The Fresh Loaf

News & Information for Amateur Bakers and Artisan Bread Enthusiasts

Rye Loaf 6

  • Pin It
gmask1's picture
gmask1

Rye Loaf 6

Well, I took all of your comments with me to the kitchen, and turned out the loaves you see below: 

Not too dissimilar from my previous attempt, however I did note some differences:

- They're hard to make out, but you might be able to spot the holes in the top of the left loaf where I tried to dock each of the loaves using suggestions on my last blog entry (this was done prior to proofing). I didn't have a pencil handy, but I did have a chopstick, and used it to make half-inch or so holes along the top of the loaves. The dough was still pretty sticky and clung to the chopstick, so I'm unsure whether they had any lasting effect, or if they just closed up again during proofing. The loafs tore along the side as you can see.

- The fermentation times were changed, in the order of 12 hours for the first rise, then about 18 for the second (including 9 hours at room temperature, 8 hours in the fridge while I was at work, and 1 hour returning to room temperature). Proofing was two hours. The final loaves are not nearly as tangy as my previous attempt, and taste much more like the loaves we buy from the grocery (the word that came to mind was 'mainstream', but I'm not sure that's appropriate!).

- On the suggestion of a friend at work, I used a spray bottle to moisten the top of the loaves immediately prior to loading them in the oven. The resulting crust is much softer than the previous attempt, and not as chewy. I'm not sure if there's a direct link there, but it certainly seems that way. 

Comments

ehanner's picture
ehanner

gmask1,

I would say you made progress in this last bake. From the standpoint of appearances anyway, they look very nice. I don't know about docking for a pan bread. Honestly I've never had much luck trying to convince myself that it does much good. The German high percentage rye breads are usually docked so it must be effective and so I do it. For me it's a little like knocking on wood if you know what I mean, can't hurt.

I can't get over the open crumb you get. Could you tell us what the amount of sour you used was? Your ferment times are still way longer than I have seen for the final dough.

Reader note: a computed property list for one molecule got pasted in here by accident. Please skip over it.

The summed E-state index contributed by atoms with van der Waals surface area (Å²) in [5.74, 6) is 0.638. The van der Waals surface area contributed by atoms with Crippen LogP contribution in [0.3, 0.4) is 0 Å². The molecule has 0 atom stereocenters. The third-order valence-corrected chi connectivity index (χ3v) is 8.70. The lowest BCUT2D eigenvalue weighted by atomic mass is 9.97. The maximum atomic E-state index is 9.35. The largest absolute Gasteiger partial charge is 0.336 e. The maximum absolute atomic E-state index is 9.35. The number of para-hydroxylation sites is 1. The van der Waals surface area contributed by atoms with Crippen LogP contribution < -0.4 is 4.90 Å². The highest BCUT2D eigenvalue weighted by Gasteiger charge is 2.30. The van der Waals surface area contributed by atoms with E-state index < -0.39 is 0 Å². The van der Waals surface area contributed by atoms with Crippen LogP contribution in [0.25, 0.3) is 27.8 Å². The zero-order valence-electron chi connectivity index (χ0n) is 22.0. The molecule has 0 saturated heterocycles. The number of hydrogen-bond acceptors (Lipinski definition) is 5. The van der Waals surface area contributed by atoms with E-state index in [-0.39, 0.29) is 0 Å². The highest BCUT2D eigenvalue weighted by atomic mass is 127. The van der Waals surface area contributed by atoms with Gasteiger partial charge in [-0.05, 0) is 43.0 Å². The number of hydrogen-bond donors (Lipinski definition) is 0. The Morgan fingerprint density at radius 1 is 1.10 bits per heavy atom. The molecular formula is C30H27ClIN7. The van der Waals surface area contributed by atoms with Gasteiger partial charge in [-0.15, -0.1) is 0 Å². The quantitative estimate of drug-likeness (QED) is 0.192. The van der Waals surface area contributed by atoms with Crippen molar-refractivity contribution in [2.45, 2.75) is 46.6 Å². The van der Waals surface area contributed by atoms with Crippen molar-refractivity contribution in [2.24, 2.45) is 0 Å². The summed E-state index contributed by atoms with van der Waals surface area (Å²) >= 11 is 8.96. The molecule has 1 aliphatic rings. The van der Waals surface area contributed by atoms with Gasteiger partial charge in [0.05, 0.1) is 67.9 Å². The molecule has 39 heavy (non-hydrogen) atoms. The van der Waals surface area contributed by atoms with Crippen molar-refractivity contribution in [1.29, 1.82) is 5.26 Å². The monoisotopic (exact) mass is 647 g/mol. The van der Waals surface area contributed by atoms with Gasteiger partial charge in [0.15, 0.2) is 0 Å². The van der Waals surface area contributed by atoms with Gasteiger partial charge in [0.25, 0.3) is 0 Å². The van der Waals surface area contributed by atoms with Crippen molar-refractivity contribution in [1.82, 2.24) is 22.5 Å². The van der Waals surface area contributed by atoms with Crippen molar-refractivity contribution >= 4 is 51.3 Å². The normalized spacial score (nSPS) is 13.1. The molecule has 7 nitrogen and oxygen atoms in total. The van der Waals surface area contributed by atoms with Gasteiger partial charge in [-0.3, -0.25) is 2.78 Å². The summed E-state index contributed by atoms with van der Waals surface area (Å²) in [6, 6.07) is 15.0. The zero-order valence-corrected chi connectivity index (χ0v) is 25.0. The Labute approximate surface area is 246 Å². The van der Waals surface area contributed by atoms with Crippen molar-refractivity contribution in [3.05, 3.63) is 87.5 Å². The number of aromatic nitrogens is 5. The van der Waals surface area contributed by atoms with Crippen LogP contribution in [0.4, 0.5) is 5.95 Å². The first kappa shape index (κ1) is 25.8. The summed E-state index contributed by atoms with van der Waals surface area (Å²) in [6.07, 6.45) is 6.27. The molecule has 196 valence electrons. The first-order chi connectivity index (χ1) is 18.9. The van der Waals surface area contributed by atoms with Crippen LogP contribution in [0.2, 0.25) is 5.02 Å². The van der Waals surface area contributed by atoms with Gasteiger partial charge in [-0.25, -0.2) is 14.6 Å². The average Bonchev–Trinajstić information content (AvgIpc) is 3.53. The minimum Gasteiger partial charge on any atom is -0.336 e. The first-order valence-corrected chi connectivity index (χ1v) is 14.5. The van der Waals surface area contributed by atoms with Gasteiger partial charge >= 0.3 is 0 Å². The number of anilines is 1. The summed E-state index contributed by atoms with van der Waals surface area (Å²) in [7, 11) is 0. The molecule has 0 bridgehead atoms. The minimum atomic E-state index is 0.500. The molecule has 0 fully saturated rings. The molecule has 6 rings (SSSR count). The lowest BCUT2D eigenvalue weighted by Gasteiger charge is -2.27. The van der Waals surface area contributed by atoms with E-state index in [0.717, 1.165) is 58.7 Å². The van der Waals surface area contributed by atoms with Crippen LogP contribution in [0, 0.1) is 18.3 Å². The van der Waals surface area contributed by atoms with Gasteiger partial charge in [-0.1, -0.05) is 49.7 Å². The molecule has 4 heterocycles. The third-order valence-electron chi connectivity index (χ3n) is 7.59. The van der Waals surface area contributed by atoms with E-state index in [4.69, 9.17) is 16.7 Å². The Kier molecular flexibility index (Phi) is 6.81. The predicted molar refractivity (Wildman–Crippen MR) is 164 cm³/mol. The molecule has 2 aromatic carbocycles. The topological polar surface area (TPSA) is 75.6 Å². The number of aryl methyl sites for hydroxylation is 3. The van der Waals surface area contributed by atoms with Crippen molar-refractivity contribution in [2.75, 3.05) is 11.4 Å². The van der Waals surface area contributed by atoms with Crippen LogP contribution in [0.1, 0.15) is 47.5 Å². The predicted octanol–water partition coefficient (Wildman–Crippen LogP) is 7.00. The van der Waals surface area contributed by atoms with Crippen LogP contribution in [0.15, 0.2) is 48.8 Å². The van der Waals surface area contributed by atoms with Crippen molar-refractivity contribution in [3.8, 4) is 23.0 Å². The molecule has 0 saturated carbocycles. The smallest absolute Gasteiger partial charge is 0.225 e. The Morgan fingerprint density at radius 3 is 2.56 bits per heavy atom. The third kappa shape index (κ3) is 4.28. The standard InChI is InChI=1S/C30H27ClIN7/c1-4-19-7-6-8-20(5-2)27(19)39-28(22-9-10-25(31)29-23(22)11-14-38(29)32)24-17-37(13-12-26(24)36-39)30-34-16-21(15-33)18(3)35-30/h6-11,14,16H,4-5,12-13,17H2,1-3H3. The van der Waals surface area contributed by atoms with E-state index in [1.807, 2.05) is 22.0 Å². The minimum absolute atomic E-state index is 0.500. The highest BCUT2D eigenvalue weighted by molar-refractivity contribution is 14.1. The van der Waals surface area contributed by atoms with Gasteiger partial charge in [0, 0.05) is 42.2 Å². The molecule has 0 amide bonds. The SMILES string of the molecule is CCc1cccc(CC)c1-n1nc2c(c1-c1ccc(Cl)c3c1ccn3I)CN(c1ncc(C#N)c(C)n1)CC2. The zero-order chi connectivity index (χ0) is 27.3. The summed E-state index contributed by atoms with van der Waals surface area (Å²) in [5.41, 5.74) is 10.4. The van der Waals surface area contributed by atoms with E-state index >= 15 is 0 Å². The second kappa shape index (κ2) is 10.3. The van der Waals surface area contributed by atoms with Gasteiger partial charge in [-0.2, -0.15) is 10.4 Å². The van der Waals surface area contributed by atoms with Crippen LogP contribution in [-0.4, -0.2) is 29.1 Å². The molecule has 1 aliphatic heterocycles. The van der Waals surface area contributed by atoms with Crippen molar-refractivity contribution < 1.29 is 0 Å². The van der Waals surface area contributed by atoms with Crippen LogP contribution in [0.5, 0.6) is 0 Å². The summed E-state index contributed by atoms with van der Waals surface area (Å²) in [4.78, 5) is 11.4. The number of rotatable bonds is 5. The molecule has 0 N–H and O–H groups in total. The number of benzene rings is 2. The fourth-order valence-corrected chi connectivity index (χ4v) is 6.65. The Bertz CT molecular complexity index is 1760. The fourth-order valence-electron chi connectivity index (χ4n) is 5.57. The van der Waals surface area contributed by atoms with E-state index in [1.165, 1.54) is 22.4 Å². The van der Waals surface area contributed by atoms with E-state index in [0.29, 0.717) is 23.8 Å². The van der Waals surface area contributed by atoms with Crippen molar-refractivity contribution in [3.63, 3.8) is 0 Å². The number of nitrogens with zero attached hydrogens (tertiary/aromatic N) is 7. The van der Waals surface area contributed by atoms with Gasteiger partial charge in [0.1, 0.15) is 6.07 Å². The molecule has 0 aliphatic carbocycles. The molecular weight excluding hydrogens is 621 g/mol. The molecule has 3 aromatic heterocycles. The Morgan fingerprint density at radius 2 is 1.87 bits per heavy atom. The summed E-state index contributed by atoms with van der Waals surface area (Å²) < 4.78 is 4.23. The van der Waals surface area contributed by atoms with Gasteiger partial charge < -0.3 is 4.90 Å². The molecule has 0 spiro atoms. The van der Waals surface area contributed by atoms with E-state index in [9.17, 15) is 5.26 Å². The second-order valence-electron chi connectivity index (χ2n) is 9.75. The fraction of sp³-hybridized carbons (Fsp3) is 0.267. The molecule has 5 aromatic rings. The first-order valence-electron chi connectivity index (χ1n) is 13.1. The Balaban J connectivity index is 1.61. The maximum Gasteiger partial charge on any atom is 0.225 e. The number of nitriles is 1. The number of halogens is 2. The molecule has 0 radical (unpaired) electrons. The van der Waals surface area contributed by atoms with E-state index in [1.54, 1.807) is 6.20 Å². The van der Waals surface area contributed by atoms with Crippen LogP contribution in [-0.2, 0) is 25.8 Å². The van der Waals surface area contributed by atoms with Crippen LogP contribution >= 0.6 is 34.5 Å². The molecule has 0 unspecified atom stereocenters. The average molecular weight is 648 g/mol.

I'm going to ask Minioven to take a look at this. She's a better source of good advice on high percentage rye.

Eric 

gmask1's picture
gmask1

I'll betray my lack of knowledge here, but I have to ask - what are you referring to when you ask what amount of sour I used? I'm not sure I know exactly what 'sour' is! 

Pablo's picture
Pablo

You might try soaking the chopstick in water first, it will probably stick less.

:-Paul

gmask1's picture
gmask1

I am still having trouble remembering the basics - that's one of them :-) 

Mini Oven's picture
Mini Oven

I wrote a comment back on the other thread and it is good to know you can retard your dough recipe to fit your schedule without too much going wrong.

About docking "...make half-inch or so holes..." is a little extreme. The point of docking is just to burst large bubbles under the surface and inside the shaped dough. You lucked out not turning the surface into a lunar one. It also means your dough must be very wet.

I think I would be tempted to try lightly oiling the dough surface before/after slashing. Then you might not have to worry about a skin forming on the top surface of the dough while it is proofing for the oven. (But still keep it covered.) Sometimes spraying with water can cause the surface to look dusty. Try different things until you reach the look you like. Be sure to keep track of what you do, writing them down and how they taste.

I am very curious to see what effect a "tent" would have on your loaf. When you remove the tents, you can also rotate the position of the pans.

Mini O 

gmask1's picture
gmask1

You're very kind :-)

Referring in-part to your comment on the other thread - I look at all the photos of wonderful baked goods on this site, and I can't help but be just a little envious! In that regard, I guess I am trying to make the loaves look a little prettier; more importantly, I see the visual appearance as a significant challenge to strive for. The scoring/docking is regularly emphasized in books, thus it's been frustrating to see my efforts have little effect thus far.

I'll give the tent method a try later in the week; I'll re-read your instructions, and make sure I understand them prior to doing that! If I am reading your comments correctly, I'm imagining the loaf pan with the dough enclosed inside an aluminum foil tent. There would be gaps in the sides of the tent by necessity (the foil wouldn't reach right around the pan), which is desirable in this situation. Does that sound on the right track?

Mini Oven's picture
Mini Oven

 the "jiffy pop" top

Aluminum tent over loaf  

i've got it easy, I have a wide lip on my loaf pan. :)

Mini O

gmask1's picture
gmask1

I'd actually written the line 'a picture says a thousand words', before re-reading the title of your reply... I'm sure you could hear the penny drop from your computer!

My bread pans don't have that kind of lip, but I'm sure that where there's a will... :-)

Darn it, I'm going to write it anyway - a picture says a thousand words!

Mini Oven's picture
Mini Oven

Today I have another Expresso Bun recipe rising, a Susan's SD and a strait loaf using old sourdough starter and 10g roasted flour for flavor, that should set me up nicely. 

Mini O